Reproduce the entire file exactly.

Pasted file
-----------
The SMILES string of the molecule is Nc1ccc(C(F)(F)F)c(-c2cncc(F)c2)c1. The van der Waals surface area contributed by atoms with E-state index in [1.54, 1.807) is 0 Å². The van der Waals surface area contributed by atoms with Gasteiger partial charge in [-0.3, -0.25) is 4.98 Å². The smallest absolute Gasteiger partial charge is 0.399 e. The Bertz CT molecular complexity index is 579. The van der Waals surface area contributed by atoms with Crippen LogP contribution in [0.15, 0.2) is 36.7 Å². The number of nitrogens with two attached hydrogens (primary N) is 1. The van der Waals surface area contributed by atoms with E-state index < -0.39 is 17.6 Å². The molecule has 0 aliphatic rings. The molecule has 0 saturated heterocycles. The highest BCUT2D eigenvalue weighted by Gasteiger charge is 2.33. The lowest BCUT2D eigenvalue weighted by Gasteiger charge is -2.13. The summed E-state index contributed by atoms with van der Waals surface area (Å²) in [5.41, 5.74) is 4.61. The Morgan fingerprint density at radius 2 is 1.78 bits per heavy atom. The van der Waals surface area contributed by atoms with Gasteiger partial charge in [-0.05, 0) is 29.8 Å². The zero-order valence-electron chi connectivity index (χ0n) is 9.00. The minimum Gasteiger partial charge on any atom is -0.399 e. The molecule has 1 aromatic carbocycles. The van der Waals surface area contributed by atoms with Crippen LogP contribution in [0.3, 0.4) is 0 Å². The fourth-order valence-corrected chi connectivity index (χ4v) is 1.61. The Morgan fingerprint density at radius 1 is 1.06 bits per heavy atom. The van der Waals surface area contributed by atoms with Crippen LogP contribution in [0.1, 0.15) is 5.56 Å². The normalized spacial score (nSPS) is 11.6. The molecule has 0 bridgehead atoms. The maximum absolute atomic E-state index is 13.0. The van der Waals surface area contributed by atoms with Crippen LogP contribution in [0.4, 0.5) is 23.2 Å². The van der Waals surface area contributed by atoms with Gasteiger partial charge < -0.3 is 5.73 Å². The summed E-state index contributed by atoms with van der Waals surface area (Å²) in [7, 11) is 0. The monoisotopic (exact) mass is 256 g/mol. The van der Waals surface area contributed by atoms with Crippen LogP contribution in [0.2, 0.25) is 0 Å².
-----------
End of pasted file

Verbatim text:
The SMILES string of the molecule is Nc1ccc(C(F)(F)F)c(-c2cncc(F)c2)c1. The van der Waals surface area contributed by atoms with E-state index in [1.54, 1.807) is 0 Å². The van der Waals surface area contributed by atoms with Gasteiger partial charge in [-0.3, -0.25) is 4.98 Å². The smallest absolute Gasteiger partial charge is 0.399 e. The Bertz CT molecular complexity index is 579. The van der Waals surface area contributed by atoms with Crippen LogP contribution in [0.15, 0.2) is 36.7 Å². The number of nitrogens with two attached hydrogens (primary N) is 1. The van der Waals surface area contributed by atoms with E-state index < -0.39 is 17.6 Å². The molecule has 0 aliphatic rings. The molecule has 0 saturated heterocycles. The highest BCUT2D eigenvalue weighted by Gasteiger charge is 2.33. The lowest BCUT2D eigenvalue weighted by Gasteiger charge is -2.13. The summed E-state index contributed by atoms with van der Waals surface area (Å²) in [5.41, 5.74) is 4.61. The Morgan fingerprint density at radius 2 is 1.78 bits per heavy atom. The van der Waals surface area contributed by atoms with Gasteiger partial charge in [-0.05, 0) is 29.8 Å². The zero-order valence-electron chi connectivity index (χ0n) is 9.00. The minimum Gasteiger partial charge on any atom is -0.399 e. The molecule has 1 aromatic carbocycles. The van der Waals surface area contributed by atoms with Crippen LogP contribution in [0.3, 0.4) is 0 Å². The fourth-order valence-corrected chi connectivity index (χ4v) is 1.61. The Morgan fingerprint density at radius 1 is 1.06 bits per heavy atom. The van der Waals surface area contributed by atoms with Crippen LogP contribution in [0.1, 0.15) is 5.56 Å². The normalized spacial score (nSPS) is 11.6. The molecule has 0 bridgehead atoms. The maximum absolute atomic E-state index is 13.0. The van der Waals surface area contributed by atoms with Crippen LogP contribution in [0.4, 0.5) is 23.2 Å². The van der Waals surface area contributed by atoms with Gasteiger partial charge < -0.3 is 5.73 Å². The summed E-state index contributed by atoms with van der Waals surface area (Å²) in [7, 11) is 0. The monoisotopic (exact) mass is 256 g/mol. The van der Waals surface area contributed by atoms with Crippen LogP contribution in [0.2, 0.25) is 0 Å².